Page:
(assuming $n$ is finite)

This seems like an easy proof, but how could one write it down nicely?

I was thinking about proving it by cases: if one $s_i$ is negative, say $s_k$ than the statement is trivially true, with $S>s_k$,

If all $s_i$ are positive, then the statement is also true because the sum is greater than the parts, but I don't know how one would write this formally? (i.e. it seems like it follows from the properties of adding positive numbers together, but I don't know how one could explain this using symbols?)

Alternatively, is there a different way to prove this beside by two cases?

  • 3
    $\begingroup$ $\displaystyle S=\frac1{n-1}\sum_{k=1}^n(S-s_k)$, so… $\endgroup$ – Saad Mar 14 at 2:33
  • $\begingroup$ The two cases proof written is an acceptable proof imo. $\endgroup$ – Alberto Takase Mar 14 at 2:34

You can prove it quickly by contradiction:

  • Assume $S \leq s_i$ for all $i=1, \ldots , n$, but $S>0$ and $\boxed{n \geq 2}$:

Then you have $$\Rightarrow 0 < n S \leq \sum_{i=1}^n s_i = S \stackrel{S>0}{\Longrightarrow }\boxed{n \leq 1}$$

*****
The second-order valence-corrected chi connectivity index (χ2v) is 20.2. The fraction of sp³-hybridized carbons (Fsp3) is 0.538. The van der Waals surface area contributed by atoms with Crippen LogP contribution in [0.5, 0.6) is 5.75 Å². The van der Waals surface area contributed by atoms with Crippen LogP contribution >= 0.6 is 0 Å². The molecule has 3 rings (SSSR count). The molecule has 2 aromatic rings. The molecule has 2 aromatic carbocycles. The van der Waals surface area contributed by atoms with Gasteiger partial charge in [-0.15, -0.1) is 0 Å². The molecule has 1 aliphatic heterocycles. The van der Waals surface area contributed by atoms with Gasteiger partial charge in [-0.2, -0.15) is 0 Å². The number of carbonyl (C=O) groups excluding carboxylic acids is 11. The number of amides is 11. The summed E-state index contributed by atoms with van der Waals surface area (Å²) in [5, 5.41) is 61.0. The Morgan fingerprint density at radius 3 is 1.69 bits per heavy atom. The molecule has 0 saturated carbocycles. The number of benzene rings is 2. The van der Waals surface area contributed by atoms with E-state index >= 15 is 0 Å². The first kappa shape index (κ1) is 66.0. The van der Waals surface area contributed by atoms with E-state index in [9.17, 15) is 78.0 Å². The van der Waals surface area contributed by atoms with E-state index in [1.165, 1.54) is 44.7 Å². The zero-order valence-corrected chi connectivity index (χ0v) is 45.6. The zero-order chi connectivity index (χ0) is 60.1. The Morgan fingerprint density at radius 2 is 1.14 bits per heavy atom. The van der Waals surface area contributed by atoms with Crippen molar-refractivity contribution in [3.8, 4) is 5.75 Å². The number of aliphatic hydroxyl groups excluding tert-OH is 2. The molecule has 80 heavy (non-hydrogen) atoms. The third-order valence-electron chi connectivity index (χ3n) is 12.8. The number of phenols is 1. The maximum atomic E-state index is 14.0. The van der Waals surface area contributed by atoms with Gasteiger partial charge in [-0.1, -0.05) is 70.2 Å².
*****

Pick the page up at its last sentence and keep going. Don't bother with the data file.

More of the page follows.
This is a contradiction.

So, there must be some $i$ with $S > s_i$.

  • $\begingroup$ This was nice. Thanks $\endgroup$ – user106860 Mar 14 at 5:48
  • $\begingroup$ @user106860 You are welcome :-) $\endgroup$ – trancelocation Mar 14 at 6:32

Note that this only holds for $n > 1$ (otherwise $S = s_1$ but is not greater).

Let $s^*$ be the minimum of the $s_i$. If $s^* \leq 0$ then we are done because $S > 0 \geq s^*$. So suppose $s^* > 0$. Let's try contradiction.

Suppose $S \leq s_i$ for all $i \in \{1, 2, \ldots, n\}$, with $n > 1$. Then in particular, $S \leq s^{*}$. We also have that

$$ S = \sum_{k=1}^{n} s_i \geq \sum_{k=1}^{n} s^{*} = ns^{*} $$

This gives us $s^{*} \geq S \geq ns^{*} \Longrightarrow s^{*} \geq ns^{*}$. Since $s^* > 0$, when we divide both sides of the inequality by $s^*$ we get $n \leq 1$, which contradicts our assumption that $n > 1$.


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